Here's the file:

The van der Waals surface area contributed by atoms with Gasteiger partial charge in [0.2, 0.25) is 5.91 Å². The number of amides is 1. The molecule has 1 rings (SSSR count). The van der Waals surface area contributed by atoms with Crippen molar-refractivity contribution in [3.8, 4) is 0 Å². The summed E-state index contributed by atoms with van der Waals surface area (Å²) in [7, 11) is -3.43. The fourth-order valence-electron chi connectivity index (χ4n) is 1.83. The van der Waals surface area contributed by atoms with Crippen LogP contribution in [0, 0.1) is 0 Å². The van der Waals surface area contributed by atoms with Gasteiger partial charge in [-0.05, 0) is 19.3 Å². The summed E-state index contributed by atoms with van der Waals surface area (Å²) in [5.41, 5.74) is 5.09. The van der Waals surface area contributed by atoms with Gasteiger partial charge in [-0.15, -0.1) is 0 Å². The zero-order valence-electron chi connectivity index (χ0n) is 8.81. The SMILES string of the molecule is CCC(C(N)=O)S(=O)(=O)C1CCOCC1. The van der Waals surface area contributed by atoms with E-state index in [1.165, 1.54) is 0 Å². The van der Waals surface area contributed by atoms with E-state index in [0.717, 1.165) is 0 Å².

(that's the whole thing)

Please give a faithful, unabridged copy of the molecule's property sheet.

The van der Waals surface area contributed by atoms with Gasteiger partial charge in [0.2, 0.25) is 5.91 Å². The number of amides is 1. The molecule has 1 rings (SSSR count). The van der Waals surface area contributed by atoms with Crippen molar-refractivity contribution in [3.8, 4) is 0 Å². The summed E-state index contributed by atoms with van der Waals surface area (Å²) in [7, 11) is -3.43. The fourth-order valence-electron chi connectivity index (χ4n) is 1.83. The van der Waals surface area contributed by atoms with Crippen LogP contribution in [0, 0.1) is 0 Å². The van der Waals surface area contributed by atoms with Gasteiger partial charge in [-0.05, 0) is 19.3 Å². The summed E-state index contributed by atoms with van der Waals surface area (Å²) in [5.41, 5.74) is 5.09. The van der Waals surface area contributed by atoms with Gasteiger partial charge in [-0.15, -0.1) is 0 Å². The zero-order valence-electron chi connectivity index (χ0n) is 8.81. The SMILES string of the molecule is CCC(C(N)=O)S(=O)(=O)C1CCOCC1. The van der Waals surface area contributed by atoms with E-state index in [1.165, 1.54) is 0 Å². The van der Waals surface area contributed by atoms with E-state index in [0.717, 1.165) is 0 Å².